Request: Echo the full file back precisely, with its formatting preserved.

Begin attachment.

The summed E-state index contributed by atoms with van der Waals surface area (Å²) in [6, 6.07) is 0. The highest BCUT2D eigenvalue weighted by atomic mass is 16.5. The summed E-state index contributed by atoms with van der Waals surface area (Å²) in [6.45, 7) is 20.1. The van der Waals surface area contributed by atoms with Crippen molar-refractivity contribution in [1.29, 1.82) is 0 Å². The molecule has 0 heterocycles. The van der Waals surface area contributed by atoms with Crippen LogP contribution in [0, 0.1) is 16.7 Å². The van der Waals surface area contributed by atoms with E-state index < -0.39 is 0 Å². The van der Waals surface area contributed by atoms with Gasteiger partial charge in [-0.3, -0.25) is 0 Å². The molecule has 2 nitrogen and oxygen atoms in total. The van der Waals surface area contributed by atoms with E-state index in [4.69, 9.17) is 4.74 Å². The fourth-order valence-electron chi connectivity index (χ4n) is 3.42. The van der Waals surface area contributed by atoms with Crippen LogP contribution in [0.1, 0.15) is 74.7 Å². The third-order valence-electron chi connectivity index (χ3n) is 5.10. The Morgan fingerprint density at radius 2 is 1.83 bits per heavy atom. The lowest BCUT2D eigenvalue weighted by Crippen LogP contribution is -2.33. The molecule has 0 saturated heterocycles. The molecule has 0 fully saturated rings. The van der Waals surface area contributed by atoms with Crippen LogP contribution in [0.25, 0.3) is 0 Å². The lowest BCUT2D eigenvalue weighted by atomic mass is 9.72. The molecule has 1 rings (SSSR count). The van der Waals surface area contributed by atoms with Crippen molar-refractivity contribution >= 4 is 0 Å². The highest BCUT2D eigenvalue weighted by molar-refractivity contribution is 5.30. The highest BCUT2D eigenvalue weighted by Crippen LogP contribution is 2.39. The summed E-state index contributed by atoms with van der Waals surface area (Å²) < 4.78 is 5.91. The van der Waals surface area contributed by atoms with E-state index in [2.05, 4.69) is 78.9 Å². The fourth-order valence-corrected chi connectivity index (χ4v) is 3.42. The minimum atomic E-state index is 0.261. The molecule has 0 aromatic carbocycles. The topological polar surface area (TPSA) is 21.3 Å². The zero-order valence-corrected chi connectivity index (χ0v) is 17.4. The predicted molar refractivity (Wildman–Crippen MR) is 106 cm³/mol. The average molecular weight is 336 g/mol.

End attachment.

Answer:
The summed E-state index contributed by atoms with van der Waals surface area (Å²) in [6, 6.07) is 0. The highest BCUT2D eigenvalue weighted by atomic mass is 16.5. The summed E-state index contributed by atoms with van der Waals surface area (Å²) in [6.45, 7) is 20.1. The van der Waals surface area contributed by atoms with Crippen molar-refractivity contribution in [1.29, 1.82) is 0 Å². The molecule has 0 heterocycles. The van der Waals surface area contributed by atoms with Crippen LogP contribution in [0, 0.1) is 16.7 Å². The van der Waals surface area contributed by atoms with E-state index < -0.39 is 0 Å². The van der Waals surface area contributed by atoms with Gasteiger partial charge in [-0.3, -0.25) is 0 Å². The molecule has 2 nitrogen and oxygen atoms in total. The van der Waals surface area contributed by atoms with E-state index in [4.69, 9.17) is 4.74 Å². The fourth-order valence-electron chi connectivity index (χ4n) is 3.42. The van der Waals surface area contributed by atoms with Crippen LogP contribution in [0.1, 0.15) is 74.7 Å². The third-order valence-electron chi connectivity index (χ3n) is 5.10. The Morgan fingerprint density at radius 2 is 1.83 bits per heavy atom. The lowest BCUT2D eigenvalue weighted by Crippen LogP contribution is -2.33. The molecule has 0 saturated heterocycles. The molecule has 0 fully saturated rings. The van der Waals surface area contributed by atoms with Crippen LogP contribution in [0.25, 0.3) is 0 Å². The lowest BCUT2D eigenvalue weighted by atomic mass is 9.72. The molecule has 1 rings (SSSR count). The van der Waals surface area contributed by atoms with Crippen molar-refractivity contribution >= 4 is 0 Å². The highest BCUT2D eigenvalue weighted by molar-refractivity contribution is 5.30. The highest BCUT2D eigenvalue weighted by Crippen LogP contribution is 2.39. The summed E-state index contributed by atoms with van der Waals surface area (Å²) < 4.78 is 5.91. The van der Waals surface area contributed by atoms with E-state index in [2.05, 4.69) is 78.9 Å². The fourth-order valence-corrected chi connectivity index (χ4v) is 3.42. The minimum atomic E-state index is 0.261. The molecule has 0 aromatic carbocycles. The topological polar surface area (TPSA) is 21.3 Å². The zero-order valence-corrected chi connectivity index (χ0v) is 17.4. The predicted molar refractivity (Wildman–Crippen MR) is 106 cm³/mol. The average molecular weight is 336 g/mol.